In the years since his diagnosis, much of Allan’s scholarship and advocacy has centered around caring for people living with Parkinson’s disease. He has written or edited several texts on Parkinson’s disease, including the 2021 Oxford University Press book, Counseling Persons with Parkinson’s Disease, and two books on lessons learned from Parkison’s Disease: Discerning the Way (Cascade, 2021), and Jumping to the Skies (Cascade, 2023). He also has two books of poetry, Riding the Wave (Resource Publications, 2023) and In the Care of Plenty (Resource Publications, 2021). He moderates a website called PDWise.com, a hub he created for sharing personal stories, experiences, and wisdom gained from living with Parkinson’s, which encourages personal connections and opportunities for learning.

Download MP3 [46:06]

Monday, July 17, 2023

Social Work Pioneer

Hey there podcast listeners Jonathan here. I am humbled and honored to let you know that I have been selected as one of 25 Social Work Pioneers for starting the first podcast by and for social workers. The NASW Social Work Pioneers® program celebrates some of the most influential social workers in the nation.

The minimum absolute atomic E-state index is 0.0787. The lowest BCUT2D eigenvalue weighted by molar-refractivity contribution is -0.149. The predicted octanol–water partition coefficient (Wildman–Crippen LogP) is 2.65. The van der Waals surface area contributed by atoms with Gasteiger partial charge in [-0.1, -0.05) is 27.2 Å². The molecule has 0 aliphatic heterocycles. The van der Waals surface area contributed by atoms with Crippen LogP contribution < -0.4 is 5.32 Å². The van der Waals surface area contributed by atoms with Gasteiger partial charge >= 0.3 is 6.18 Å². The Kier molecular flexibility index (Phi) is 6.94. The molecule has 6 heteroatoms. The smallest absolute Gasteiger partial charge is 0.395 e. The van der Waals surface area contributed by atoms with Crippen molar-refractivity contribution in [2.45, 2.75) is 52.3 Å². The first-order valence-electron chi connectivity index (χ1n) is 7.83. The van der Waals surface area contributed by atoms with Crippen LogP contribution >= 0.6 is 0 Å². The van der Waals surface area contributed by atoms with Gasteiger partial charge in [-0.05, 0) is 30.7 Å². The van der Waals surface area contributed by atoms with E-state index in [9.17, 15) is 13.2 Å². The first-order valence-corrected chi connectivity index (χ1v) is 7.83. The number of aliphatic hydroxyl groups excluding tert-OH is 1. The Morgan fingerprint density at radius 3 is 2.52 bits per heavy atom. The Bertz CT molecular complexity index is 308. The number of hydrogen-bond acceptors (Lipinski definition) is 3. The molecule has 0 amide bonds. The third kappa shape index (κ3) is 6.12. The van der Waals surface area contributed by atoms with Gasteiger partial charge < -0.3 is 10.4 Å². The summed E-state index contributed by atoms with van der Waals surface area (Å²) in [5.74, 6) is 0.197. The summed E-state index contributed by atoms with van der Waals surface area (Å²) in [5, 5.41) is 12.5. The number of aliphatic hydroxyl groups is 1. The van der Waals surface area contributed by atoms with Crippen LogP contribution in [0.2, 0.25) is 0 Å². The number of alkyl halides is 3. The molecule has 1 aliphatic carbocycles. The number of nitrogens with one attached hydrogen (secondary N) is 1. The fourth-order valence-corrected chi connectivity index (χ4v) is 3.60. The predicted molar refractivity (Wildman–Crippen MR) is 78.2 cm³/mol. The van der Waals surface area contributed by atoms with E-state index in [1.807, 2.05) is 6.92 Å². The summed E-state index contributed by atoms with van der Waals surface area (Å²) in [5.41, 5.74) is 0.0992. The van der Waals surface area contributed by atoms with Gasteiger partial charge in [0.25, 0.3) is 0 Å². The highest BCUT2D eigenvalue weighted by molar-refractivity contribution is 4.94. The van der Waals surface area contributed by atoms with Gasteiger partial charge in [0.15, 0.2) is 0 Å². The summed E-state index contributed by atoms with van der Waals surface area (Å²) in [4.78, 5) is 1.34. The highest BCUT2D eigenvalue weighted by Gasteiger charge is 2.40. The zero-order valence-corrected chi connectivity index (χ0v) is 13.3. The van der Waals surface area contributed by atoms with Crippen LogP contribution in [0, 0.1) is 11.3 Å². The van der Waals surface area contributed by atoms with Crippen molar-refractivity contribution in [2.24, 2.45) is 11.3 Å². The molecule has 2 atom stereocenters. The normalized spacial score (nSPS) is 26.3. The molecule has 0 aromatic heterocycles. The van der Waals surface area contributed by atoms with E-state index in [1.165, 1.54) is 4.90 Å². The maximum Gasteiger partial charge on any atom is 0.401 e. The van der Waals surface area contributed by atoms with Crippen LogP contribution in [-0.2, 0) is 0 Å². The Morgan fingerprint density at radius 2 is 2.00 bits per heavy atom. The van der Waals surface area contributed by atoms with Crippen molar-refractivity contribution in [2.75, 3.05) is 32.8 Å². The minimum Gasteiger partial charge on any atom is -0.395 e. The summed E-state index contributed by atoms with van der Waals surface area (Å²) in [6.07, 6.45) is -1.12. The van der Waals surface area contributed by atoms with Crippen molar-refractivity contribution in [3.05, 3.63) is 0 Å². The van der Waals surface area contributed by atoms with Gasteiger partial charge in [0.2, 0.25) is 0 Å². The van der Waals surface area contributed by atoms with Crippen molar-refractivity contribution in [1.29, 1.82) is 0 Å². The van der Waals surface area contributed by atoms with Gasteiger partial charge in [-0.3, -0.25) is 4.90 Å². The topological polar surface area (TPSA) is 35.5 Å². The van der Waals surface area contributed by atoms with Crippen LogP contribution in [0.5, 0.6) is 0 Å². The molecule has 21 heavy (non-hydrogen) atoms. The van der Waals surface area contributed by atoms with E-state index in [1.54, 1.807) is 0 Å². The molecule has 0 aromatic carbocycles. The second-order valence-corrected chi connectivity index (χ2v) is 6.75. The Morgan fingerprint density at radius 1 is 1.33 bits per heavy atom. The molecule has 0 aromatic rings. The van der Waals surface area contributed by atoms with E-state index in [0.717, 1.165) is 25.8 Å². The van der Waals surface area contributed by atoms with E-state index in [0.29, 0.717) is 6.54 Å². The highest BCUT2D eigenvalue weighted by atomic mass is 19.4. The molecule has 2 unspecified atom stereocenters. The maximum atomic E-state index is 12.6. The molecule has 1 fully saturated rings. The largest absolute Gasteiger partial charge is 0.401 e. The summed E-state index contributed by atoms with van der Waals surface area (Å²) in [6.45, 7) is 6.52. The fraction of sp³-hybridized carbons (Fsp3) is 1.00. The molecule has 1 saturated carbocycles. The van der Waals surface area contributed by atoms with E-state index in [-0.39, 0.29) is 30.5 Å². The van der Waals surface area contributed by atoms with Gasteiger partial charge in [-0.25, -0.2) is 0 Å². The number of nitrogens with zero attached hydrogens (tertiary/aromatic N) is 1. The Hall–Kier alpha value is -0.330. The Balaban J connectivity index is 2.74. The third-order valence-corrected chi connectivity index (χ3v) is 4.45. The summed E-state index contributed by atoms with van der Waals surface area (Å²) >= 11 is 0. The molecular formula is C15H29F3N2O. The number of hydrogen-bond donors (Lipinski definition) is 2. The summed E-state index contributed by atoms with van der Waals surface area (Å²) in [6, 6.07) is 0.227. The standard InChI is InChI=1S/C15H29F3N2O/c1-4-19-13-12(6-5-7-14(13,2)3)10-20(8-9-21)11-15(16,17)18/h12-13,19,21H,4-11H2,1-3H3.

My bio on the Social Work Pioneers page: https://naswfoundation.org/Our-Work/NASW-Social-Workers-Pioneers/NASW-Social-Workers-Pioneers-Listing.aspx?id=950

There is no way I would have been considered for this prestigious honor had it not been for you, the long time devoted listeners of the social work podcast. You have welcomed me into your morning and evening commutes, bus rides to class, your workouts, and wherever you learn on the go. 

When I started the podcast in 2007, I hoped that a handful of social work students would find my summaries of practice theories useful. I handed out social work podcast bookmarks and gave workshops at social work conferences to let folks know what a podcast was. Fifteen years later, episodes have been assigned to hundreds of thousands of students and downloaded millions of times. There are now dozens of social work related podcasts all around the world, including Dave Niven's Social World Podcast from the UK. Mim Fox and Ben Joseph in Australia have been doing amazing work with co-construction of podcast episodes. And of course, Shimon Cohen's Doin the Work Podcast right here in the USA.